All About The Theory Surrounding Judy Garland's Involvement In The Stonewall Riots

It turns out there may be a direct link between one of Hollywood's greatest stars and a major historical uprising. In 1969, a crowd of queer and trans youth protested against police who violently raided the Stonewall Inn, a well-known gay bar. Considered an important moment for the gay rights movement, the Stonewall riots continued for several days and led to larger organized protests in years to come. It also turns out that these protests happened to occur on the same day as Judy Garland's funeral procession.

The "Wizard of Oz" actor has been revered for standing up for her queer fans in the press before it was commonplace to do so, according to HuffPost. Making a connection between these two cultural moments, journalist Charles Kaiser suggested that Garland's death may have triggered a large emotional response within her largely gay fandom (via The Washington Post). In "The Gay Metropolis," Kaiser notes that Garland's funeral service occurred on the first night of the riots. He proposes that communal grieving may have emboldened people to act once confronted by police at the Stonewall Inn.

Despite Garland's uncontested status as a gay icon, Kaiser's theory has been widely challenged since he published "The Gay Metropolis" in 1997. While some queer people agree that Garland's passing may have inspired such significant action, others believe the theory is downright disrespectful.

There are mixed recollections of Stonewall and Judy Garland's involvement

Charles Kaiser's suggestion that Judy Garland's death inspired an entire community to act seems pretty far-fetched. In "The Gay Metropolis," Kaiser wrote of the riots: "No one will ever know for sure which was the most important reason for what happened next: the freshness in their minds of Judy Garland's funeral, or the example of all the previous rebellions of the sixties." While cultural movements can be inspired by many outside factors, the iconic actor doesn't seem to be a plausible cause for action. Fellow Stonewall historian David Carter argued that there were no queer eyewitnesses who mentioned Garland in their accounts (via Time).

However, it was also trans activist Sylvia Riviera's emotional reaction to Garland's death that also helped push the theory forward. Riviera helped lead the gay rights movement alongside Marsha P. Johnson and is even rumored to have thrown the first brick at Stonewall. In "Stonewall," Martin Duberman gathered firsthand accounts of the moments leading up to the historic riots. He recorded that Riviera was distraught upon hearing about Garland's death and had actually prepared a vigil for the songstress before being called to Stonewall, per Time.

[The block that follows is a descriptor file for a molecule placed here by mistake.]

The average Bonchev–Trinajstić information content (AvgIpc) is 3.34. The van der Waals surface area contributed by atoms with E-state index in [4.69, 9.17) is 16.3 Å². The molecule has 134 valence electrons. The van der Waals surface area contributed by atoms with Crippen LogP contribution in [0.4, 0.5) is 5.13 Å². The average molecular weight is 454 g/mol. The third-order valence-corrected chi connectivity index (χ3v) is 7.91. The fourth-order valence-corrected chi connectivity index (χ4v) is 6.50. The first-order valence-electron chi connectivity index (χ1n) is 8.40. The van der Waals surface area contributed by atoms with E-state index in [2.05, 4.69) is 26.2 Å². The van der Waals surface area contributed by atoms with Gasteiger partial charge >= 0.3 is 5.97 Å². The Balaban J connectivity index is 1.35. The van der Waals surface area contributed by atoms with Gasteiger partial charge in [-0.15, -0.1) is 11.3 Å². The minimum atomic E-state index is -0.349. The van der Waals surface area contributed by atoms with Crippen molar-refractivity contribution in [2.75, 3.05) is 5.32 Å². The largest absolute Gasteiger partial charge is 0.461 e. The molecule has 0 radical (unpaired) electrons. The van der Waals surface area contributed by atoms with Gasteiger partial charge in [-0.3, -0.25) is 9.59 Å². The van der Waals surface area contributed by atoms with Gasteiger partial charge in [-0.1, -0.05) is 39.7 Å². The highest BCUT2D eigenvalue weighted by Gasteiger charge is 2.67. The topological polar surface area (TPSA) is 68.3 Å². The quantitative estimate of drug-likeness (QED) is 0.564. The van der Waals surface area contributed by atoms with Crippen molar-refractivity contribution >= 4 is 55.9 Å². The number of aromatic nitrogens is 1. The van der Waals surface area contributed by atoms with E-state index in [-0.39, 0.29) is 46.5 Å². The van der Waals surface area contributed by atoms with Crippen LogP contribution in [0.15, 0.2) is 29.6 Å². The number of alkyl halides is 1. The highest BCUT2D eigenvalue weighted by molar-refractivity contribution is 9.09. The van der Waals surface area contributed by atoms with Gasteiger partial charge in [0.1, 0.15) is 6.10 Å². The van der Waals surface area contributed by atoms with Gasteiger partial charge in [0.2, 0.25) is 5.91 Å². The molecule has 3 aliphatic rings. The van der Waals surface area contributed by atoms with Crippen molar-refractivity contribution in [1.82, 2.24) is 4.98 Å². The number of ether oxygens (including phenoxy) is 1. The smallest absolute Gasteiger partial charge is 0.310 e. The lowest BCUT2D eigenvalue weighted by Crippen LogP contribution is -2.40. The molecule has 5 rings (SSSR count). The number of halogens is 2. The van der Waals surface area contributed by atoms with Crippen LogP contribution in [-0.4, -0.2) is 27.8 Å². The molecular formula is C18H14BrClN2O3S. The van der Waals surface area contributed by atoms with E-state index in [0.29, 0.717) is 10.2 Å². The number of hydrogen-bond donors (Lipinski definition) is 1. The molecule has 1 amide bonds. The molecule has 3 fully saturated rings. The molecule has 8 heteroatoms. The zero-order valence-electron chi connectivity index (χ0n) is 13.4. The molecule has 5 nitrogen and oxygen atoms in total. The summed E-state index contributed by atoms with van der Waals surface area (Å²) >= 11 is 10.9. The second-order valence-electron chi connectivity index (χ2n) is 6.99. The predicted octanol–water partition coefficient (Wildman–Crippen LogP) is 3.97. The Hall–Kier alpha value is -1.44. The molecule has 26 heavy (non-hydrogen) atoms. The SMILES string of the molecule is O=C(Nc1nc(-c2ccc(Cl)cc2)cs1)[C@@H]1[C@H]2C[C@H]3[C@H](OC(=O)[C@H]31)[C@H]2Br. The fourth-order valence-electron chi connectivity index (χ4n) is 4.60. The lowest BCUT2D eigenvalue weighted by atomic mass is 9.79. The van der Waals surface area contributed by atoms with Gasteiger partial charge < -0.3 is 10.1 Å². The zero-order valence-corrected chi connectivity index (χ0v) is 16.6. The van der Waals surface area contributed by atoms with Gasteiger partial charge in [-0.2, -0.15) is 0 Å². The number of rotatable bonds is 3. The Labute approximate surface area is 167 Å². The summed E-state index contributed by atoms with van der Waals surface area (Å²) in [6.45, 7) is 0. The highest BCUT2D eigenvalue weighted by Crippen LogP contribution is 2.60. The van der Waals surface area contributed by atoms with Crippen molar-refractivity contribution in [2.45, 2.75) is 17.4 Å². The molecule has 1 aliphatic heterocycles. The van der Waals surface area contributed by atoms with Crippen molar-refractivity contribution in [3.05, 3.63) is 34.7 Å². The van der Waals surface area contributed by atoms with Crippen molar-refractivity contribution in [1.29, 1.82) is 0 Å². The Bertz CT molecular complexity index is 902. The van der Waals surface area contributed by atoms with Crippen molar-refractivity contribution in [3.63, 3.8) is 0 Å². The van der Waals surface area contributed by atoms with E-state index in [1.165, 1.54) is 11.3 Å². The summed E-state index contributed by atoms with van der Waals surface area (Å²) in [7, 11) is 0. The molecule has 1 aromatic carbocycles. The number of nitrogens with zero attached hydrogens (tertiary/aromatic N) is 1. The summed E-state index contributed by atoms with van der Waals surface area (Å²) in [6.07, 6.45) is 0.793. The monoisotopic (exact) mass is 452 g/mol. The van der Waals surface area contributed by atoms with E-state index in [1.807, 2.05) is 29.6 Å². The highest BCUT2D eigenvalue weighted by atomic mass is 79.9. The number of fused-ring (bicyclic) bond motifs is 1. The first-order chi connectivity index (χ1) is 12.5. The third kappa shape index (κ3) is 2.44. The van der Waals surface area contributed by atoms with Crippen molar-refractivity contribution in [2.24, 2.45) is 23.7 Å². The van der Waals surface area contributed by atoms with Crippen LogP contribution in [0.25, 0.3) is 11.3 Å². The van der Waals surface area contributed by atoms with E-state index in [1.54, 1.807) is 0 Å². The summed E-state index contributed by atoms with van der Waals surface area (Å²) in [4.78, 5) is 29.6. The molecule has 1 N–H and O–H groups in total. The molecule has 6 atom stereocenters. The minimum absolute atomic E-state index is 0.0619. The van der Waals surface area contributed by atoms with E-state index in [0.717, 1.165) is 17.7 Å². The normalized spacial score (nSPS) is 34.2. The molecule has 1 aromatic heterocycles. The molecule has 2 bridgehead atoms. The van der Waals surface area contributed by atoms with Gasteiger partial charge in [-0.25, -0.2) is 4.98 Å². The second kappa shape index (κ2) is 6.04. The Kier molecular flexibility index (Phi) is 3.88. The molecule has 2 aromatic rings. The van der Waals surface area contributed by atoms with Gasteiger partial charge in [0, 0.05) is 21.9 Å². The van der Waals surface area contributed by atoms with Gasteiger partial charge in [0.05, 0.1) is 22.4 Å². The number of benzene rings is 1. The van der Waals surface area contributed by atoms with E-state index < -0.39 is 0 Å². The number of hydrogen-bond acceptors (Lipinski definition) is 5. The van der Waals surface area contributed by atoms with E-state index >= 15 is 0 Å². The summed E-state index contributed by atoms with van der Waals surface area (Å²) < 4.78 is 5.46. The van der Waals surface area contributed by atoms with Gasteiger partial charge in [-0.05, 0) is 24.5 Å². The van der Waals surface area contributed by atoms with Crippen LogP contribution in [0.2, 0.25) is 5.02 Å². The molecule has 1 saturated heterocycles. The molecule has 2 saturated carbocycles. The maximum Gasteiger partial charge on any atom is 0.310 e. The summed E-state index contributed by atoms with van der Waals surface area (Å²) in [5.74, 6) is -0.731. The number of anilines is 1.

This witnessing of how important Garland was to members of the queer community, especially community leaders such as Riviera, only added to the myth. However, in recent years, several riot participants have come forward to rebuke the theory as overshadowing the real movement.

Many eyewitnesses are against the Judy Garland theory

Long considered an icon in the queer community, Judy Garland's story of survival resonates with her fans. The actor's adored roles on-screen and complicated life off-screen have only grown her cult following since her passing. While her devoted gay fandom remains intact, many Stonewall rioters still alive today are against the theory that her funeral incited the riots. Thomas Lanigan-Schmidt, who was present at Stonewall, noted that most of the people who rioted weren't part of Garland's target demographic.

"There are people who connect [Garland's funeral] to the narrative of Stonewall, and you're not going to tell them it doesn't connect, so let them have it," he told The Washington Post. "It didn't start the riot off, believe me." Another participant in the riots, Mark Segal, agreed with Schmidt's contestation, writing that the Stonewall crowd listened to artists such as Diana Ross and Barba Streisand. Garland's music was not for dancing and appealed to an older audience (via Pride Source).

Segal also wrote that the myth of Judy Garland's death launching such an important movement does more harm than good. By associating the death of a celebrity with Stonewall, it writes off the severe and far-social injustice queer people were fighting against. "The truth is that we were fighting the hate and oppression of the police that night," Segal confirmed. "We were not empowered by a dead singer. Let's put that coffin into the ground already."